Outside of job uncertainties that are induced by the coronavirus pandemic, people typically do not throw in the towel on good jobs. Sometimes, employee unhappiness or disengagement can be caused by difficult co-workers or bosses.
The question is, what should you, as a HR professional, look for when hiring managers for your teams.
Good managers are leaders of their teams, leveraging their experience and thought leadership to help set goals and their relevant strategies for teams to achieve. They are the ones that ensure that information from the top is understood and passed down to the individual employees efficiently, providing effective communication across the organisation.
Good managers are motivators, connectors of employees that help them to achieve their business and work goals. This translates to tangible benefits for the organisation, the employees and the managers themselves.
At the organisational level, good managers are crucial in ensuring efficiency and reducing the turnaround time for work processes. They will be able to reduce business cost by increasing productivity and decreasing redundancies.
Employees will benefit from good managers, reporting higher work satisfaction when working in a healthy work environment. They will also grow professionally, which helps them with their next career advancement. This also has the effect of reducing employee attrition.
Qualities of good managers and why you should develop them:
According to Google’s Oxygen project, Google analysed the traits of good managers using a double-blind, likert scale survey on managers’ ratings. Their research showed that there were common traits that employees looked for in managers.
This article summarises them into 4 traits, with the scope of effect moving from broad, business strategy related traits to traits focused more on individual employees.
1. They provide clear strategy and communication
The best managers are those that know what they are doing. This might seem like a given, but managers are the bridge between decision makers and on-the-ground workers. They are supposed to process and understand the end state of the business service and rally their team to achieve it. This requires them to be cogent with regards to work performance, easily segregating tasks into their relative importance and urgency.
Once the manager has the strategy down, the next step is for them to convince the team of its value. There is no one size fits all solution here. Good managers are managers that are able to motivate their teams based on the team dynamics and preferences. They must be able to communicate their strategies vividly to their teams while simultaneously staying away from any conflicting instructions and easing any clarifications from the team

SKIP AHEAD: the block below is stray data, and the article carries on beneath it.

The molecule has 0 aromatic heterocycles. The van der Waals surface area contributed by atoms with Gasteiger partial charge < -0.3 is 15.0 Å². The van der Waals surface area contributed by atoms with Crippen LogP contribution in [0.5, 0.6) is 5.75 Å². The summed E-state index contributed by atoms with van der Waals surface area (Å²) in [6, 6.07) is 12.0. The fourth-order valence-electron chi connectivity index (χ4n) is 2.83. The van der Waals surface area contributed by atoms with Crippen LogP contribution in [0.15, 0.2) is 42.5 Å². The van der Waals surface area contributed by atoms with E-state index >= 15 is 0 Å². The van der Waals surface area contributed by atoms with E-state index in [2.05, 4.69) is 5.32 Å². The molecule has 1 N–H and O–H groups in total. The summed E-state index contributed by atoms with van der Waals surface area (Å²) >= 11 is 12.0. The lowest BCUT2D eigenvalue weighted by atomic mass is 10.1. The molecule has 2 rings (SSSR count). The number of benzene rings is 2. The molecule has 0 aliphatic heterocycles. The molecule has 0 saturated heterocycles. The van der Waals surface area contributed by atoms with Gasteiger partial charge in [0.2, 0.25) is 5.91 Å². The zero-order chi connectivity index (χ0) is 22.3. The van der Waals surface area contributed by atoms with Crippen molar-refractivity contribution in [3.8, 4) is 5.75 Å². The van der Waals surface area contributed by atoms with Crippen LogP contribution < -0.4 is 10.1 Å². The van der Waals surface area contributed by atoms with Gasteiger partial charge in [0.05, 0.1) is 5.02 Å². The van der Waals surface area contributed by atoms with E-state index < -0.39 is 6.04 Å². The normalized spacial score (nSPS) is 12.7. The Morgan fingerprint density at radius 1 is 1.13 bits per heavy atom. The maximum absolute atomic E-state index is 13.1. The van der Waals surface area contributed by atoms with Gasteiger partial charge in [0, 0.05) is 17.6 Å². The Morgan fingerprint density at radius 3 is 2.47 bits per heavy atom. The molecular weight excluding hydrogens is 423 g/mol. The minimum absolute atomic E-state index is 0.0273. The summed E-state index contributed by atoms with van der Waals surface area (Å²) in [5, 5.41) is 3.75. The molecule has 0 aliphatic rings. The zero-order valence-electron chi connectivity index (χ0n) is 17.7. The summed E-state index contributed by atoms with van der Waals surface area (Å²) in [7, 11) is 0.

2. They foster a positive work environment
A good team is an inclusive team. To promote effective communication and therefore teamwork, there should be no tension between team members. A good manager should manage disagreements in opinion between team members. They should be able to cultivate a safe and comfortable working environment for the team, assuring them that their concerns are being taken care of.
Managers are often seen as the living embodiment of a company’s “red tape”. However, this should not be the case. The core focus of managers should be promoting efficiency and effectiveness of their teams and not construct barriers that impede processes. Middle managers especially are in the unique position of understanding the intent of company policy while also experiencing the implications of such policies. This allows them the opportunity to provide valuable feedback on how to create healthy work policies that do not adversely impact employees.
3. They lead the team without micromanaging
A good manager will also be able to empower their team with their skillset. Often, managers are employees that rose through the ranks by performing better than their peers. They are likely to have a strong grasp of the technical fundamentals that their teams might be lacking in. If they transferred from another team or company, they may also bring cross-domain knowledge that could greatly benefit their team’s work experience.
Nobody enjoys a micromanager. The best managers lead, bearing the majority of risks and responsibilities the work entails. They are leaders that motivate their teams, not sit back and only hand out instructions for their team to complete. Managers should be on the ground with the team, a part of the work process just like any of their team members.
4. They have a nurturing spirit
With the shift towards work-life integration, many millennials no longer view work as simply providing value for your employer. There has been a greater emphasis on personal and professional development at work, with employees looking for companies that can bring them to the next level.
It is not a surprise that employees enjoy working with managers that are good coaches. Due to their role in work supervision, managers are well equipped to provide guidance and nurture their teams. Utilising their past experiences, they may very well provide detailed feedback on an employee’s work performance as well as how they could improve.
The future of good managers
Keeping in mind of the positive outcomes good managers bring, HR professionals should look closely at how they are assessing their managerial hires for targeted qualities.
And should you require assistance with finding great managers for your team, our recruitment and search specialists at BGC Group are able to offer you targeted talent search solutions for managerial level positions based on your company’s needs.
For more information on how we can kick-start the headhunting project, feel free to reach out to us!